So, I'm watching TV last night when suddenly onscreen, to the shock of all those around her, a woman's prosthetic limb falls off and hits the ground. No, it wasn't Heather Mills on Dancing With the Stars. I wouldn't watch Dancing With the Stars if Pacman Jones made it rain in my family room. If I want to hate myself for watching amateurs of middling artistic talent prostrate themselves, I'll watch American Idol (tonight at 8:00 Eastern on FOX). No, this was a show called The Riches on the F/X Network, starring Minnie Driver and yet another rakish Brit, Eddie Izzard, as the parents in a family of "travelers" trying to go straight (sort of) in upper middle class America.
Oh, yes, this is modern television descended directly from Leave it to Beaver and Father Knows Best. Driver, forgettable in every role she's had since Good Will Hunting, plays the fiercely devoted, heroin-addicted mother who violates her parole at least three times every episode. Izzard is her Prince Deceptively Charming, a raffish rogue who is also remarkably accurate with a pistol and a three wood (oddly, in this show, golf clubs are actually used to smash golf balls, not crania). A pair of street-smart teens and a cross-dressing little boy round out the cozy nuclear family, and it's one laugh after another for these wacky misfits.
The premise is set in motion when the family refuses to acknowledge the authority of the violent but not quite smart enough leader of the larger traveler clan, who has arranged a marriage for their daughter. After a sequence of absurd coincidences, they find themselves in a gated community McMansion recently purchased by a recently deceased couple who were unknown to their new community and apparently completely disconnected from the rest of the world ... or so it seems at first.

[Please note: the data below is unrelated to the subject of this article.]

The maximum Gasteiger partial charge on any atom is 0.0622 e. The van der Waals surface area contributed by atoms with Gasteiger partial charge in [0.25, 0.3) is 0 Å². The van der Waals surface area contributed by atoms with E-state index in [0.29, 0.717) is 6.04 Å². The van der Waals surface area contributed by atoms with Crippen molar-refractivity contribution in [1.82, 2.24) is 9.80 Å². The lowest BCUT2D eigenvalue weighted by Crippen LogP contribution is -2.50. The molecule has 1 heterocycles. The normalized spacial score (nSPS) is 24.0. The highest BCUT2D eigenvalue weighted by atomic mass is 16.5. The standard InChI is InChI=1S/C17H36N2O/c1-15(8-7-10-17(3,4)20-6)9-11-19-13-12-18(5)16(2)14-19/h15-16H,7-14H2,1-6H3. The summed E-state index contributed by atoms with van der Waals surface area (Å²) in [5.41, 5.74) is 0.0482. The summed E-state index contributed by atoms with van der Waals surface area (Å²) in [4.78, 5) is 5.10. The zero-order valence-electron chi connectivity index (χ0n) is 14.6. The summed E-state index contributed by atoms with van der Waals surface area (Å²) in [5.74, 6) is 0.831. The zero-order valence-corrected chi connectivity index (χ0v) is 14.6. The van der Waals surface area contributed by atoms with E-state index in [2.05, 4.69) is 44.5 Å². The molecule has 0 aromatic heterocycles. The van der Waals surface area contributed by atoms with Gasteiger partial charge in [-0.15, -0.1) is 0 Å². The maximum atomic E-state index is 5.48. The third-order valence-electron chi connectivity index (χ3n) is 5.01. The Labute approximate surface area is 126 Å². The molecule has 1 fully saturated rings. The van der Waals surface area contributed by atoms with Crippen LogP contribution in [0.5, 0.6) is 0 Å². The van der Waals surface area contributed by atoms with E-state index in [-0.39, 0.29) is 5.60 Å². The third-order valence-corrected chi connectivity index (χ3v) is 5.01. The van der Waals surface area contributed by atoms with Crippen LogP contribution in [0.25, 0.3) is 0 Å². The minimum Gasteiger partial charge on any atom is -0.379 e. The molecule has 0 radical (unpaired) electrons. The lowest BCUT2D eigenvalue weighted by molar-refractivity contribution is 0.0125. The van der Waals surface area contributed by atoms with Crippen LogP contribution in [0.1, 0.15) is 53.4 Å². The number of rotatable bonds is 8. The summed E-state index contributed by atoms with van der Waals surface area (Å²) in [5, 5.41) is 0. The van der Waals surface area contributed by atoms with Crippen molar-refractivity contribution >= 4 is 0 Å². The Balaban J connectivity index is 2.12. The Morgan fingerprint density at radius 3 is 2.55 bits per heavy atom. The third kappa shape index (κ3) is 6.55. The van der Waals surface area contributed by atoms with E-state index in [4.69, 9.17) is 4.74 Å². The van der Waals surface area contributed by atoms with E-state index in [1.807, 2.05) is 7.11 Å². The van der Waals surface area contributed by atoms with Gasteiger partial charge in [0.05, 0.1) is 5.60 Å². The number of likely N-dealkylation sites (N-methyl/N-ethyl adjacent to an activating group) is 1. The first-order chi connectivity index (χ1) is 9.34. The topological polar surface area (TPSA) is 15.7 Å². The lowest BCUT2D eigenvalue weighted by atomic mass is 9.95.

We're supposed to like this family because they really care about one another, exemplified by their greatest fear: that the parents will end up in jail and the kids in foster homes (I know that's the one that keeps the Doc and me up nights). The bad guys are people like the uptight, feckless lawyers and the perky, blonde head of the homeowners association (she has the fake arm). Like other F/X dramas (Rescue Me, The Shield), The Riches tries to refract societal mores in order to convince us that what we perceive as extremely unusual circumstances happen all the time to people just like us or someone we know.
Pretty preposterous, but probably no more so than police procedurals that wrap up impossible cases every hour. Besides, what were my other options? NBC showed The Black Donnellys. I watched the first five minutes of this "Irish brothers in the New York underworld" saga; we open in a bar, at the wake of the patriarch, and a fight breaks out. Did I mention the skirling bagpipe soundtrack? And they say The Sopranos demeans Italian-Americans with unflattering stereotypes.
CBS had CSI:Miami, but I vowed a few years ago to live a CSI-free life. What About Brian was on ABC, but didn't Bill Murray and Richard Dreyfuss mine all the creative energy out of this title in What About Bob back in the 1990's? For suspense, I suppose I could've tuned in Kansas State-DePaul in the NIT, just to see if K-State coach Bob Huggins would have a heart attack, but I'll get enough basketball this weekend. The free movie channels had An American in Paris, which I might watch but not admit it, and Hero (with Dustin Hoffman, not Jet Li).
So, until Studio 60 returns, I think I am stuck with The Riches on Monday nights. Or, horror of horrors, I could read a book.